From ADN: ‘Borealis’ contemplates northern forests from new angles
November 19, 2021
Alaska’s northern woodlands feel uniquely Alaskan, from the dense brush and spindly evergreen trees to the distinctive seasonal scents of labrador tea, wild rose and highbush cranberry. But they are also just one part of the system of boreal forest creating a ring around the top of the world -- a region that impacts the climate worldwide and that is changing faster than ever.
A new exhibition at the Anchorage Museum looks to those boreal forests to examine the threads connecting the people of the North — and the ever-evolving questions about what it means to live in a changing world.
“Borealis: Life in the Woods” opened in Alaska Nov. 19 following its premiere at The Hague Museum of Photography in the Netherlands. Organized in part by the Anchorage Museum, “Borealis” features the work of two Dutch storytellers — photographer Jeroen Toirkens and journalist Jelle Brandt Corstius — who undertook a six-year, three-continent exploration of the boreal forests.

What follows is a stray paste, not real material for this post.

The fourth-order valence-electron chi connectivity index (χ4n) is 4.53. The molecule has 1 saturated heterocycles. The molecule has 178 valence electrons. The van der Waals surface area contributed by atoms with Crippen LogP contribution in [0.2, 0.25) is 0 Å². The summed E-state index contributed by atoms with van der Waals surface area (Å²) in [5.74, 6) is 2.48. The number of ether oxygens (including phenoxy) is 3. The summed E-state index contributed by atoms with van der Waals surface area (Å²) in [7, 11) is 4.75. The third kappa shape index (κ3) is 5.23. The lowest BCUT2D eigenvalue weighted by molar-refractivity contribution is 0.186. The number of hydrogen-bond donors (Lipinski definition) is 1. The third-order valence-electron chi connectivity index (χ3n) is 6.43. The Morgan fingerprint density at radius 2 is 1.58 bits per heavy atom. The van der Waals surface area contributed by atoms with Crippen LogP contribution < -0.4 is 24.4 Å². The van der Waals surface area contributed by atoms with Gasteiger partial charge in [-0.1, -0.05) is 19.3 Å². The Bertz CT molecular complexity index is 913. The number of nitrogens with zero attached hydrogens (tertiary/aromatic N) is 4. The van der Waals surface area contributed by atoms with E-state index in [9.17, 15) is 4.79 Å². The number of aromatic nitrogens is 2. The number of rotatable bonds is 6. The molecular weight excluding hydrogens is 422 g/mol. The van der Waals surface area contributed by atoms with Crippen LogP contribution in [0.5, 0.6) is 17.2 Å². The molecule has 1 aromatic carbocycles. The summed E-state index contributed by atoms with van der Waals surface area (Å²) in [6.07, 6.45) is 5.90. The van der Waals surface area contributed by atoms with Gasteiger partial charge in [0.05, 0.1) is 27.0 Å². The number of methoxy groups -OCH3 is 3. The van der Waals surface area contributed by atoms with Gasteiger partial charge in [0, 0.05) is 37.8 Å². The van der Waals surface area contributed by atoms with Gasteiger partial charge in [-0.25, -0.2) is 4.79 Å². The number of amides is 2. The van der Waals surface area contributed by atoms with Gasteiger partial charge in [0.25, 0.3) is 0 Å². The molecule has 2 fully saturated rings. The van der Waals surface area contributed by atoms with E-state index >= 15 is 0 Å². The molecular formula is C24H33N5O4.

Brandt Corstius and Toirkens are longtime collaborators whose previous work includes “Nomad,” a prizewinning book about the nomadic Indigenous people of northern Europe. To produce “Borealis,” the duo expanded their scope to the entire circumpolar North and beyond.
“They decided to visit the boreal forests of the world, which are interesting in the fact that (they are) this enormous total land area on the planet, taking up 11 percent of land on the planet and 29 or 30 percent of forest on Earth,” said Ryan Kenny, deputy director at the Anchorage Museum.
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Image: Jeroen Toirkens (b. 1971) “Donovan,” Broadback Valley, Canada, January, 2018. Cropped Image.